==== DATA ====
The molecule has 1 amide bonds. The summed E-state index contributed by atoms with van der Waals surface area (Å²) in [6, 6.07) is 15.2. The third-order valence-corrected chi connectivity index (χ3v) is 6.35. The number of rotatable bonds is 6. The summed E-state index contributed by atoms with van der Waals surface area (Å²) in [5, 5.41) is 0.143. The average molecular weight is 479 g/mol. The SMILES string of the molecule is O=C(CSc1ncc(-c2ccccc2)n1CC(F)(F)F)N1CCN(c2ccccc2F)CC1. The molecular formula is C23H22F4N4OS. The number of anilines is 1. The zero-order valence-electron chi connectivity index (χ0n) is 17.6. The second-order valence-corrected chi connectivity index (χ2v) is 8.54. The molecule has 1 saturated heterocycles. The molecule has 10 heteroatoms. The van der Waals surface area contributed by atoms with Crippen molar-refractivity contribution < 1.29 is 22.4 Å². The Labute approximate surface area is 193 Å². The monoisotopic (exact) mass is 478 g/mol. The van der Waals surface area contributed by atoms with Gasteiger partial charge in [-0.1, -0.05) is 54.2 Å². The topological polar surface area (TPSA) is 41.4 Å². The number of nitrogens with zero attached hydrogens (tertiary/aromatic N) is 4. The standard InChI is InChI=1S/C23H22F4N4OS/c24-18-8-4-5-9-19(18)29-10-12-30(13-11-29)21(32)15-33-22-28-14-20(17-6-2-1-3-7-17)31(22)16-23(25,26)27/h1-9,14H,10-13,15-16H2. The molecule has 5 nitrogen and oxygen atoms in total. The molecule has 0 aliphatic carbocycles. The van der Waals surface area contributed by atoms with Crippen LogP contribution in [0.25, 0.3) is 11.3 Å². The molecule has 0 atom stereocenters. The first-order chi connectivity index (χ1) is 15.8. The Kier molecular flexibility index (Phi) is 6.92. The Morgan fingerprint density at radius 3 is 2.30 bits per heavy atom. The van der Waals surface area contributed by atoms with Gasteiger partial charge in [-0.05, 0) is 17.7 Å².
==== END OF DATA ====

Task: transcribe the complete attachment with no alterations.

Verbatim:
The molecule has 1 amide bonds. The summed E-state index contributed by atoms with van der Waals surface area (Å²) in [6, 6.07) is 15.2. The third-order valence-corrected chi connectivity index (χ3v) is 6.35. The number of rotatable bonds is 6. The summed E-state index contributed by atoms with van der Waals surface area (Å²) in [5, 5.41) is 0.143. The average molecular weight is 479 g/mol. The SMILES string of the molecule is O=C(CSc1ncc(-c2ccccc2)n1CC(F)(F)F)N1CCN(c2ccccc2F)CC1. The molecular formula is C23H22F4N4OS. The number of anilines is 1. The zero-order valence-electron chi connectivity index (χ0n) is 17.6. The second-order valence-corrected chi connectivity index (χ2v) is 8.54. The molecule has 1 saturated heterocycles. The molecule has 10 heteroatoms. The van der Waals surface area contributed by atoms with Crippen molar-refractivity contribution < 1.29 is 22.4 Å². The Labute approximate surface area is 193 Å². The monoisotopic (exact) mass is 478 g/mol. The van der Waals surface area contributed by atoms with Gasteiger partial charge in [-0.1, -0.05) is 54.2 Å². The topological polar surface area (TPSA) is 41.4 Å². The number of nitrogens with zero attached hydrogens (tertiary/aromatic N) is 4. The standard InChI is InChI=1S/C23H22F4N4OS/c24-18-8-4-5-9-19(18)29-10-12-30(13-11-29)21(32)15-33-22-28-14-20(17-6-2-1-3-7-17)31(22)16-23(25,26)27/h1-9,14H,10-13,15-16H2. The molecule has 5 nitrogen and oxygen atoms in total. The molecule has 0 aliphatic carbocycles. The van der Waals surface area contributed by atoms with Crippen LogP contribution in [0.25, 0.3) is 11.3 Å². The molecule has 0 atom stereocenters. The first-order chi connectivity index (χ1) is 15.8. The Kier molecular flexibility index (Phi) is 6.92. The Morgan fingerprint density at radius 3 is 2.30 bits per heavy atom. The van der Waals surface area contributed by atoms with Gasteiger partial charge in [-0.05, 0) is 17.7 Å².